Much has been said about the different takes on Batman we’ve seen over the years, not in the sense of alternate Universes and fractured timelines, but distinct personality quirks and common traits that can be grouped into different eras of DC Comics storytelling. The idea that Batman has lived several “lives” since his creation is one legendary writer Grant Morrison brought to its next logical step during his long tenure on the series, adding a darker, more modern flair to the bizarre themes common to Silver Age Batman stories. In short, there are several Batman stories that fit two molds: dark or campy.
What isn’t often talked about is the elements that make up a Batman story itself, beyond just tone. The character is known as both the World’s Greatest Detective and the Dark Knight, and how much of either identity a writer chooses to tap into directly dictates what kind of story can be told. Though great intelligence and skills of deduction are important to the character overall, it isn’t essential to call on these traits for every issue, and plenty of writers have managed to craft a beautiful Batman tale with nothing but dope fight scenes and relationship drama. Enter BATMAN #38: a one-and-done story which is surprisingly unengaging given the reputation of writer Tom King.
I’ll emphasize this: King is good at his job, having written the acclaimed OMEGA MEN series a few years back, and co-writing the monumentally successful GRAYSON, his ability to make a good story is hard to question, this just isn’t one of those stories. To start, the thing opens with a creepy kid, and I mean original 1976 Richard Donner-directed The Omen creepy, talking to Bruce Wayne about his problems. It’s clear from the start that this kid is obsessed with Wayne and King’s first attempt at misdirection doesn’t do much to dissuade the reader in thinking this kid wants to be Bruce. His parents are dead, he’s rich and he likes being called Master Bruce by his butler “as a joke.” The best mysteries give subtle clues, but this issue throws them in your face from the start.
From that point, Batman goes off to track a criminal who has been killing parents in Gotham. Dead parents have become such a common thing in Batman-friendly spaces on the Internet that I can only imagine King is poking fun at it for this issue, though that makes the misdirection vital to any good mystery harder to pull off given the first suspect we’re introduced to is already a fun house mirror version of a young Bruce Wayne. With a less obvious culprit, the conclusion may have come together a bit nicer, but the creepy kid turning out just as creepy as he seems at first causes the storytelling to fall flat.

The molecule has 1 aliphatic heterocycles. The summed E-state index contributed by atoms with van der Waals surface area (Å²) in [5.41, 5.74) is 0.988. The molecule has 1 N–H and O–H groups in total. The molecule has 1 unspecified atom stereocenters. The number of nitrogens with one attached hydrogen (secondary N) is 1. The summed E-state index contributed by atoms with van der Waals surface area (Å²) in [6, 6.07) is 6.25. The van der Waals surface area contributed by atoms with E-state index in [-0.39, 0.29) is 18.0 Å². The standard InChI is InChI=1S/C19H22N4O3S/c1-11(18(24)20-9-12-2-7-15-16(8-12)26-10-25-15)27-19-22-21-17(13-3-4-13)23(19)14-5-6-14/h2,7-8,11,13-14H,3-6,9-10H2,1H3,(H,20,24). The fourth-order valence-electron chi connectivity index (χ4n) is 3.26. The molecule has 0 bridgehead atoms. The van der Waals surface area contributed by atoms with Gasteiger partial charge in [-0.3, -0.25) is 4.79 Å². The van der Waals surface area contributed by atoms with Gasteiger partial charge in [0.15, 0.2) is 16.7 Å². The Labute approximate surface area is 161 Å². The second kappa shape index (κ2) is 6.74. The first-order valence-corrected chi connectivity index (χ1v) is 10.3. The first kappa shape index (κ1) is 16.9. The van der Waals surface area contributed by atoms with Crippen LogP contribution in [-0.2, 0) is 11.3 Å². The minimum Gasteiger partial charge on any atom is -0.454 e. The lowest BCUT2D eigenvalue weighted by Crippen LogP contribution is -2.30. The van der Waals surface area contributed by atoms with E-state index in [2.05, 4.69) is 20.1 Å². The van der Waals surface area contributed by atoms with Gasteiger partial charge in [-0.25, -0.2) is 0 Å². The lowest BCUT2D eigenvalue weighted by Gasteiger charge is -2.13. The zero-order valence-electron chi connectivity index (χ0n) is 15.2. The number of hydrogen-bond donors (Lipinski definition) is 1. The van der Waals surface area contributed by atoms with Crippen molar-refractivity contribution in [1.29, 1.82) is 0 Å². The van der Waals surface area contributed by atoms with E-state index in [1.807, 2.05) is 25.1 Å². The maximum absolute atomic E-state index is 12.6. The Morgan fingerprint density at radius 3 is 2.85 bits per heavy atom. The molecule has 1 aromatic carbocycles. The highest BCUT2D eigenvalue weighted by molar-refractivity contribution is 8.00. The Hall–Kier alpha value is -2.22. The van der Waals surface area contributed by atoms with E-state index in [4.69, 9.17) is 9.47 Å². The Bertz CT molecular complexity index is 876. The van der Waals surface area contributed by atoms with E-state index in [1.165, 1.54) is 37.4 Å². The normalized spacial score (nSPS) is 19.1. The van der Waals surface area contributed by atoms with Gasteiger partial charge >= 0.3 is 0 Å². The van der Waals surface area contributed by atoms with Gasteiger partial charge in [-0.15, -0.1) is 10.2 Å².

On the flip side, the issue’s visual element, provided by Travis Moore, is everything the story fails to be: namely clean and well put together. Moore’s fluid anatomy and expressions that are both stylized and believable bring to mind the work of Brian Bolland, a good thing for any DC book. There’s a noticeable lack of variety to what Moore does with his panels, though it’s possible that’s due at least in part to King’s script. The emphasis on facial close-ups and repeated panels certainly seems indicative of a script with specific visual instructions, though it’s hard to know for sure.
If you’re following this book monthly, you can pick back up next month and not miss anything. As a single, isolated story, BATMAN #38 doesn’t stack up to King’s previous issues, or much else of the Batman stuff released recently. That isn’t any reason to shy away from an otherwise solid run thus far, and if you aren’t following the series already, it’s easy to recommend everything before this month as something to binge-read before the kids go back to school.
(W) Tom King (A) Travis Moore (CA) Tim Sale